Title: "The Molten Man Regrets..."
p4 "It's a heckuva place for a skeet-shooting set up"
In case we are in any doubt, he says it twice:
And amazingly, for the first two pages of the dreadful fight scene, this is exactly what happens. Molten Man punches Spider-Man in the chest. And instead of going through the usual "I am punching you in the chest" "Oh, punching me in the chest now are you?" rigmarole we just get a big sound effect: "Thwop!" Then he punches Spider-Man on the jaw, and it goes "Puh...twee!". Then Spider-Man punches the Molten man and it says "Brrakkk!" And so on. (The Molten Man Regrets...was published in the same month that the Adam West Batman TV show debuted, complete with its infamous on-screen kapows and zaps. But since comics were written two or three months in advance, this has to be marked up as an "interesting coincidence".)
The very first comic I ever read included an advertisement for the FOOM magazine and fan club which introduced itself this way:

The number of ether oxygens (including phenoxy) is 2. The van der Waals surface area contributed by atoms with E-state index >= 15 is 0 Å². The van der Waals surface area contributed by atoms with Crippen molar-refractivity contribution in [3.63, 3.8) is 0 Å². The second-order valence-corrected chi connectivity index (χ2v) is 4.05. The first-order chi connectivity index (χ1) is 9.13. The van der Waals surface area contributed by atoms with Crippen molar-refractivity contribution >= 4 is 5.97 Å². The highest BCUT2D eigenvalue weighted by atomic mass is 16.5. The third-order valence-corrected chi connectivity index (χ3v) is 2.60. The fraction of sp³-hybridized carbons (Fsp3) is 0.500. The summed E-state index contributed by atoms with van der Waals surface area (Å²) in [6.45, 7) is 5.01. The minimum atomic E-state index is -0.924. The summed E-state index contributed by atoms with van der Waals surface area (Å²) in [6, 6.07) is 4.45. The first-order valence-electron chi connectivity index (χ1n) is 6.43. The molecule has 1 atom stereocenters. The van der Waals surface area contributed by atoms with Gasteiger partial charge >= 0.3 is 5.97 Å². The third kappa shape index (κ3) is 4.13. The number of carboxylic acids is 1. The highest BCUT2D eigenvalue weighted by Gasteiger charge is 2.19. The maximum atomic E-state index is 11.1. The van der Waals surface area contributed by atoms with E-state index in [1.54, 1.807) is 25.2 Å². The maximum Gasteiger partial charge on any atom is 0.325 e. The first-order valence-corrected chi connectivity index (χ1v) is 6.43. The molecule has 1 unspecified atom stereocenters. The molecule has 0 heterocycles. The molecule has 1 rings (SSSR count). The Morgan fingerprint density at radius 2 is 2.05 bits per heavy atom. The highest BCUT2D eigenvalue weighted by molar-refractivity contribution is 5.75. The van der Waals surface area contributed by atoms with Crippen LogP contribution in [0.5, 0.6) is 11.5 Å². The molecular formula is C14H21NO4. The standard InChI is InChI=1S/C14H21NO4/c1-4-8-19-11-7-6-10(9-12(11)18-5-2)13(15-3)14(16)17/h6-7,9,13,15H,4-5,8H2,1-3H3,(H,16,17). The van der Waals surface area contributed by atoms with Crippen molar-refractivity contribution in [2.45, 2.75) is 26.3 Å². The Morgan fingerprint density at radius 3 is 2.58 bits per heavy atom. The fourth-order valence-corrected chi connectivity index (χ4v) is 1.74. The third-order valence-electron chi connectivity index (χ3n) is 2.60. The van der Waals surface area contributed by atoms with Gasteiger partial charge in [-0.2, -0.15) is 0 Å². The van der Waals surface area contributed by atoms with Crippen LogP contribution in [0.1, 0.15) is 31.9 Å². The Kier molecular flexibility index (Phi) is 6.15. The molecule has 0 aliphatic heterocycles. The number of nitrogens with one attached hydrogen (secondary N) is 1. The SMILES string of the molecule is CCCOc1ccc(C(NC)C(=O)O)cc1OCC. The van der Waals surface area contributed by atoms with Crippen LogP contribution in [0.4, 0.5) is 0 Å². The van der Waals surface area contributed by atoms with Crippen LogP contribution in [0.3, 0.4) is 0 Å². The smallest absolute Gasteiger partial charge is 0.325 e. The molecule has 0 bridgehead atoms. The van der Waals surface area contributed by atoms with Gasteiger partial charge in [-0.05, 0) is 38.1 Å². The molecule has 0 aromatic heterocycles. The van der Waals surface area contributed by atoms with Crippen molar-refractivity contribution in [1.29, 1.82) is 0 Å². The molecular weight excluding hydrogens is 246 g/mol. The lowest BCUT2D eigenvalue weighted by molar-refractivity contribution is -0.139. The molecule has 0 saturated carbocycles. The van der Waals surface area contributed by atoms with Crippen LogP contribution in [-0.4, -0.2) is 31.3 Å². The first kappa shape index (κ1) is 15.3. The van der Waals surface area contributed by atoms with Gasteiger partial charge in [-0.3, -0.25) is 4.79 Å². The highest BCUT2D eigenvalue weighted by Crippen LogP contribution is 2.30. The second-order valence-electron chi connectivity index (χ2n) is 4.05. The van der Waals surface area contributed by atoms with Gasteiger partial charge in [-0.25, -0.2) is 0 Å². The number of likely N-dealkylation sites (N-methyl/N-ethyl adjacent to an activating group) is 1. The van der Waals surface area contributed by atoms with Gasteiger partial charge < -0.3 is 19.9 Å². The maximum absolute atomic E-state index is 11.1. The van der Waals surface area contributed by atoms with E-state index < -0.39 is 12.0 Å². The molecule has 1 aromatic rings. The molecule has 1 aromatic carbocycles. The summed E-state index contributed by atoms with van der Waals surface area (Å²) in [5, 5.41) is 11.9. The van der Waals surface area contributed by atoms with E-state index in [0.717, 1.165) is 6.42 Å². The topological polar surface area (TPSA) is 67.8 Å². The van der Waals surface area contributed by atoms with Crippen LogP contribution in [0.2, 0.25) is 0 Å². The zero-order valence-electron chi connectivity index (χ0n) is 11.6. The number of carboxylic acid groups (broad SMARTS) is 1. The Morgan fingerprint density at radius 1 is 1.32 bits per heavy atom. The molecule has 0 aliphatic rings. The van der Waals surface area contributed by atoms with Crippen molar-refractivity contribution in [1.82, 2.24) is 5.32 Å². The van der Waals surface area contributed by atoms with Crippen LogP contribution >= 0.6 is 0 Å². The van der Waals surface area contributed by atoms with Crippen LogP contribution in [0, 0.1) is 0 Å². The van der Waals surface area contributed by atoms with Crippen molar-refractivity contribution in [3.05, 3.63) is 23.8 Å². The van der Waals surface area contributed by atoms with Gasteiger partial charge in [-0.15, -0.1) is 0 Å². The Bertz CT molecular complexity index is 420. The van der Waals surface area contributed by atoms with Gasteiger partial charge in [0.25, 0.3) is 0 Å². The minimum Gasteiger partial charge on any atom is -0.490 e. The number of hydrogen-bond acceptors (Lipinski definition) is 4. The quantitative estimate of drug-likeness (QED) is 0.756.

So face front frantic one, Marvel is on the move again...And now on behalf of the whole batty Bullpen to all you Titanic True believers everywhere....we'll never let you down, O Keeper of the Faith, 'cause we're nothing without you! Excelsior!
Irving and Melvin are fairly generic American Jewish names. Irving Forbush was evidently intended to be a counterpart to Mad Magazine's Alfred Neuman mascot. When SNAFU folded, Stan Lee took the name with him, like Christopher Robin's swan. Some years later, when Marvel did an execrable self-parody comic called Not Brand Ecch! the Irving Forbush character morphed into a superhero called Forbush Man. He has continued to appear intermittently ever since. The Everything-2 website describes him very well as "an old fannish gag, a remnant of the original 60s era Marvel, a vision of the company which no longer exists."
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Amazing Spider-Man was written and drawn by Stan Lee and Steve Ditko and is copyright Marvel Comics. All quotes and illustrations are use for the purpose of criticism under the principle of fair dealing and fair use, and remain the property of the copyright holder.
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